An employee of the National University of Juridical Sciences who has complained of sexual harassment at workplace has accused an in-house panel probing her allegation of being “biased”.
The law school on Friday received a written complaint from the employee against the panel that held its first meeting on August 20, 70 days after she lodged her complaint accusing a superior of harassing her for over a year.
“We have received a letter from her on Friday evening regarding the proceedings of the internal complaints committee probing her allegations. But we are yet to apply our minds to it,” university registrar Surajit Mukhopadhyay said.
At the first hearing, which the woman said in her complaint had left her “upset” and “doubtful” about getting justice, the committee members allegedly asked her repeatedly why she had lodged a police complaint despite filing a complaint with the university.
The woman had apparently said she was forced to lodge the FIR on July 26 as the internal complaints committee had been sitting on the complaint she had lodged with the university 43 days before.
She stated in the FIR that the accused had subjected her to sexual harassment, physical assault and criminal intimidation through threats of acid attack.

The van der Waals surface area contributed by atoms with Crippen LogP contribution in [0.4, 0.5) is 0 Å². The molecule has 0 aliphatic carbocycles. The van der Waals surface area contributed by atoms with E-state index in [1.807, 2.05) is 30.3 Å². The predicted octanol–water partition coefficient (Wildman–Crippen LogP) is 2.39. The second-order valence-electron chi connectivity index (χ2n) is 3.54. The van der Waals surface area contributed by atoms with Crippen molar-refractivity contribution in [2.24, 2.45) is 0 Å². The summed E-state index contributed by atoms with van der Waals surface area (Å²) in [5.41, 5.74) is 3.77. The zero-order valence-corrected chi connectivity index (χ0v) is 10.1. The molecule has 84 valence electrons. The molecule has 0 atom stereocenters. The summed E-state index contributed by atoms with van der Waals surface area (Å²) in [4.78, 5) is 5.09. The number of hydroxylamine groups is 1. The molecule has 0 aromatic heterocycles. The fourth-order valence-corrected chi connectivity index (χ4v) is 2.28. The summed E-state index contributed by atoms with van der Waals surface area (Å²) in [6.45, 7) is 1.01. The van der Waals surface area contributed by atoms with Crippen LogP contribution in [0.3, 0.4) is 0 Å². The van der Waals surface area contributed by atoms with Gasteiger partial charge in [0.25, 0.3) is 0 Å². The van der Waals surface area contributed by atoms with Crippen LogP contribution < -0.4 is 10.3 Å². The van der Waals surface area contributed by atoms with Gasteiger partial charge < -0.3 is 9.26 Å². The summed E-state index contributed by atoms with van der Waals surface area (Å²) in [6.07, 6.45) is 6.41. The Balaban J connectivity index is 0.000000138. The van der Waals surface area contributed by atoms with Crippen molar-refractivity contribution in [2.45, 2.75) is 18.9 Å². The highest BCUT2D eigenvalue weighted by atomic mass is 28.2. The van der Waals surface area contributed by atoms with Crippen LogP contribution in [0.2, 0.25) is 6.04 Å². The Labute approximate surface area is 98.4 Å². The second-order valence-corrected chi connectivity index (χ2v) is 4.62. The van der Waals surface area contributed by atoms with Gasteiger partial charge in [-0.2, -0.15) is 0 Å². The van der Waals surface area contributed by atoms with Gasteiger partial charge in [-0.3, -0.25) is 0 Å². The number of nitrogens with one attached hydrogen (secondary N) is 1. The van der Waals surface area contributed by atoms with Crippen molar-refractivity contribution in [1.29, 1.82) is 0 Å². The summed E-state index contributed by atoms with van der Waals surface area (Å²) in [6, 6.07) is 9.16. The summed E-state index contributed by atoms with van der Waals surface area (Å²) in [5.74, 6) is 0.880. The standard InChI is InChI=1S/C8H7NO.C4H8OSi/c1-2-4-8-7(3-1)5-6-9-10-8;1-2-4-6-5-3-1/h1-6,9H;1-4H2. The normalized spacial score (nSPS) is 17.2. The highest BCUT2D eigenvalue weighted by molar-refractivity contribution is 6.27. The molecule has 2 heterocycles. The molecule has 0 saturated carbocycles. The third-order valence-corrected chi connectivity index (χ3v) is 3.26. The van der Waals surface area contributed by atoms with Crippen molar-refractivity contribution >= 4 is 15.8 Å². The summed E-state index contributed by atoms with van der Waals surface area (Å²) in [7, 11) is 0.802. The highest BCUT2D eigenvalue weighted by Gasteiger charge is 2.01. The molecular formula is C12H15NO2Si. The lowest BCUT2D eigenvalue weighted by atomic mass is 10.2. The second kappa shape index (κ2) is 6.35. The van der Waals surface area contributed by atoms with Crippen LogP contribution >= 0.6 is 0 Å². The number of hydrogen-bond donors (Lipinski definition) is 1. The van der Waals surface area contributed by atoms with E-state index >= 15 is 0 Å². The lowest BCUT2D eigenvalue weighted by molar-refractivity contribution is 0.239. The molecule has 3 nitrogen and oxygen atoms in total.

A probe by another panel of the institute had revealed that the accused had been sending the woman “lewd emails” for over a year.
University sources said the police complaint had forced the probe panel to hold a hearing. However, the committee allegedly told the woman on August 20 that the two parallel investigations — one by the police and the other by the internal panel — would further delay the institution’s probe.
She was apparently told that the accused was unable to come out of hiding and depose before the in-house committee because of the FIR. According to the police, the accused has been absconding since a Barasat court rejected his plea for anticipatory bail.
She was asked several times whether she would want the two probes to proceed simultaneously, a source said.
According to one source, the committee had repeatedly asked the woman to explain why reports highlighting her plight had appeared in newspapers. “She tried to convince the members that she had not made any statement to the media. But the panel drew a one-sided conclusion accusing her of not trusting the authorities,” the source said.
Several teachers and employees at the law school see in the committee’s stand a “pressure tactic” aimed at forcing the woman to withdraw the FIR and “settle the matter across the table”.
“If a probe panel takes this attitude, sexual harassment of women at workplace cannot be rooted out,” said a woman employee of the law school.
Based on the Supreme Court’s guidelines, the central government drew up the Sexual Harassment of Women at Workplace (Prevention, Prohibition and Redressal) Act that came into effect in April 2013. The act makes it mandatory for every institution to have an internal complaints committee to probe allegations of harassment.